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Activity

Gravity Well

Summary: 
Use a fabric sheet to model the affect of a central gravity well on orbiting objects. Use for modelling the orbits of planets, meteorites, comets, or stars orbiting a black hole.
Science content (2016 curriculum): 
Physics: Motion and Forces, Newton’s Laws, Gravity (K, 2, 6)
Earth/Space: Sun, Moon, Solar System, Universe (1, 4, 6)
Science topic (2005 curriculum connection): 
Earth and Space Science: Stars and Planets (grade 3)
Lessons activity is in: 
Materials: 

For each student group (4 or 5):

  • large circular hoop: hula hoop, 10 ft length of PEX piping or tent poles
  • spandex fabric to stretch over hoop
  • 8 large binder clips
  • plastic bag with weight inside e.g. heavy dictionary
  • marble and large paper clip to hang bag and weight
  • marble for each student
Procedure: 

Introduction to the various bodies that orbit the sun:
There are many chunks of matter orbiting the sun in the solar system, other than the planets:
Asteroids made of rock, metal or a mixture of both. Image of main asteroid belt at: http://www.rawscience.tv/wp-content/uploads/2014/09/asteroid-belt.jpg Image of other asteroid orbits at: http://www.newscientist.com/data/images/ns/cms/dn9846/dn9846-1_450.jpg
Dwarf planets, smaller than the main planets, but large enough for their gravity to pull them into a sphere. They are in the asteroid belt (e.g. dwarf planet Ceres), or in the Kuiper belt (which is beyond Neptune e.g. Pluto, Eris). The orbits of dwarf planets are more elliptical and tilted than major planets. Image of dwarf planet orbits at: http://astronomy2009.nasa.gov/images/topics/sep/LB/topic05LG.jpg
Comets are in the Kuiper belt, or beyond. There are billions of them. Image of some comet orbits at: http://www.wired.com/images_blogs/wiredscience/2013/08/Orbits_of_periodi... (Orbit times: Halley orbit is 76 years, Borrelly orbit is 7 years, Ikeya–Zhang orbit is 366 years and is the longest known orbital period.) Comets are snowballs of frozen gases, rock and dust the size of a small town. A comet warms up near the sun and develops a coma (atmosphere), a glowing head, hundreds of thousands of km across. It has two tails (which always point away from sun), one gas and one dust (which curves with sun’s gravity). Image of comet structure through its orbit: http://www.skyandtelescope.com/wp-content/uploads/Koehn_IZ_orbit_300dpi.jpg Comets may have brought water and organic compounds (the building blocks of life) to Earth and other bodies in our solar system.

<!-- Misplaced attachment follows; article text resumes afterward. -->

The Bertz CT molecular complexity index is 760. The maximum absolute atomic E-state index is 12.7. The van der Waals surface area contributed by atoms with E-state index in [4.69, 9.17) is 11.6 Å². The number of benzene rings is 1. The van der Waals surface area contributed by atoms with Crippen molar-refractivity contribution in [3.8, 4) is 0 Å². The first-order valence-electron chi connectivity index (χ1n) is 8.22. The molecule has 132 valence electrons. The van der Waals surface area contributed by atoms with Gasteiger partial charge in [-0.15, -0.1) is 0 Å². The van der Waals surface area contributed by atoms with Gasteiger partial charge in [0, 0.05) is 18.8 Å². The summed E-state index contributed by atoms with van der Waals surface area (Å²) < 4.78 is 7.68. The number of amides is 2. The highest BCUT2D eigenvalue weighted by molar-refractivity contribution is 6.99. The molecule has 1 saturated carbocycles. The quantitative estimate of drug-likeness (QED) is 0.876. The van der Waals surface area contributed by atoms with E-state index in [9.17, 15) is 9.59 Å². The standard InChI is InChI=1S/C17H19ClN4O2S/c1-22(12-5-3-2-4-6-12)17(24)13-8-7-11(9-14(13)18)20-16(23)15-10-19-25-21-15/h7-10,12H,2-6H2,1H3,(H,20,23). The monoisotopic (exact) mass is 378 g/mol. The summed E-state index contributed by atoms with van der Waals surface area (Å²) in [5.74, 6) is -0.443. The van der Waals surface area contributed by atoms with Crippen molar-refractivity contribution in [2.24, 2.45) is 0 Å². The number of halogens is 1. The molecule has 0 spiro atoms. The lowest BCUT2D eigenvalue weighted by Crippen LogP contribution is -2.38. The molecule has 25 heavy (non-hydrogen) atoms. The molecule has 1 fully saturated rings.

Students use the gravity well to model the different orbit shapes around the sun:
The fabric represents space, and the funnel in the centre of the fabric represents the gravity of the sun.
Using the marbles, students can make the marbles orbit the "sun". By varying the shape of the orbit (e.g. circular or elliptical) students can model the orbits of the various bodies orbiting the sun.
Put up images of the various orbits (of planets, moons, dwarf planets, asteroids, Kuiper belt objects and comets) so that students can refer to their shapes as they experiment. Planets and asteroids have a circular orbit. Comets have an elliptical orbit.

Ask students to notice what happens to the speed of an orbit as the object approaches the gravity well of the sun. (It will speed up.) This happens to the real objects orbiting the sun.
Several marbles orbiting at once can represent the asteroid belt, with collisions that knock some of them out of orbit.

Discuss the ways that this is not the same as bodies orbiting the sun:
In this model, every marble inevitably loses energy as it rubs against the cloth and falls into the gravity well.
Planets stay in orbit around the sun. They are continually falling towards the sun, but their speed means that they curve around it and stay in orbit.

Using the gravity well to model stars orbiting a black hole:
Stars orbit black holes, so astronomers look for stars that appear to be orbiting around "nothing", as evidence for the presence of a black hole.
To modify the gravity well model to be more like the shape of the gravity well of a black hole, add a ring underneath to model the event horizon (the point past which nothing can escape from a black hole's gravity). See the last two photos.

Notes to add in:
Look at orbit shapes. Circle, elipse, long narrow elipse, star shape as the ellipses cycle round. Orbits in the galaxy are all these shapes. Astronomers discover black holes by looking for orbits around "nothing".

Notes: 

Gravity well activity taken from: http://www.spsnational.org/programs/socks/2012/UserManual.pdf
I use 10 rolls pennies in a glove/camping sac as a weight, with a small carabena to link to the small binder clip.

Grades tested: 
Gr 6
Gr 7
Teacher: 
Phyllis Daly
Reid McInnes
Teaching site: 
Strathcona Elementary
Activity originally developed and delivered: 

Strathcona Elementary with the Vancouver School Boards' Scientist in Residence Program